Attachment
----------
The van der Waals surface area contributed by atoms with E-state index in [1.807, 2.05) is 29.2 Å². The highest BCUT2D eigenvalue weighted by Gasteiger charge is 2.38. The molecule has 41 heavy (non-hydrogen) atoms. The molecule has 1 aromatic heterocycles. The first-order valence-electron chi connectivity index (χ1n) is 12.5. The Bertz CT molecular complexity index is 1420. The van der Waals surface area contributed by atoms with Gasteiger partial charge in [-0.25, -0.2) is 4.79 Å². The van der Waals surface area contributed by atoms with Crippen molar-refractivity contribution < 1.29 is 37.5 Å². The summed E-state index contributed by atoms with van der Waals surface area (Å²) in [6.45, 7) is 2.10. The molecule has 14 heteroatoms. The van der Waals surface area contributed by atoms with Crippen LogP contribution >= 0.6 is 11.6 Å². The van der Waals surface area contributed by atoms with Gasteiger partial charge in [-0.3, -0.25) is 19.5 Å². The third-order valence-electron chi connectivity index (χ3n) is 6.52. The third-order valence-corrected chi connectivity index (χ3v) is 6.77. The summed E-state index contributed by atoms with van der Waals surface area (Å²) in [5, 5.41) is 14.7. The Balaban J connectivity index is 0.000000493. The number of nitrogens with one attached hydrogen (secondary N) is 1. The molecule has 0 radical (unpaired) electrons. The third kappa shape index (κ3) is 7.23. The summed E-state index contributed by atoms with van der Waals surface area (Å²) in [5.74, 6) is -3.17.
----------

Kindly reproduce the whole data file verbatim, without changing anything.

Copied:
The van der Waals surface area contributed by atoms with E-state index in [1.807, 2.05) is 29.2 Å². The highest BCUT2D eigenvalue weighted by Gasteiger charge is 2.38. The molecule has 41 heavy (non-hydrogen) atoms. The molecule has 1 aromatic heterocycles. The first-order valence-electron chi connectivity index (χ1n) is 12.5. The Bertz CT molecular complexity index is 1420. The van der Waals surface area contributed by atoms with Gasteiger partial charge in [-0.25, -0.2) is 4.79 Å². The van der Waals surface area contributed by atoms with Crippen molar-refractivity contribution < 1.29 is 37.5 Å². The summed E-state index contributed by atoms with van der Waals surface area (Å²) in [6.45, 7) is 2.10. The molecule has 14 heteroatoms. The van der Waals surface area contributed by atoms with Crippen LogP contribution >= 0.6 is 11.6 Å². The van der Waals surface area contributed by atoms with Gasteiger partial charge in [-0.3, -0.25) is 19.5 Å². The third-order valence-electron chi connectivity index (χ3n) is 6.52. The third-order valence-corrected chi connectivity index (χ3v) is 6.77. The summed E-state index contributed by atoms with van der Waals surface area (Å²) in [5, 5.41) is 14.7. The Balaban J connectivity index is 0.000000493. The number of nitrogens with one attached hydrogen (secondary N) is 1. The molecule has 0 radical (unpaired) electrons. The third kappa shape index (κ3) is 7.23. The summed E-state index contributed by atoms with van der Waals surface area (Å²) in [5.74, 6) is -3.17.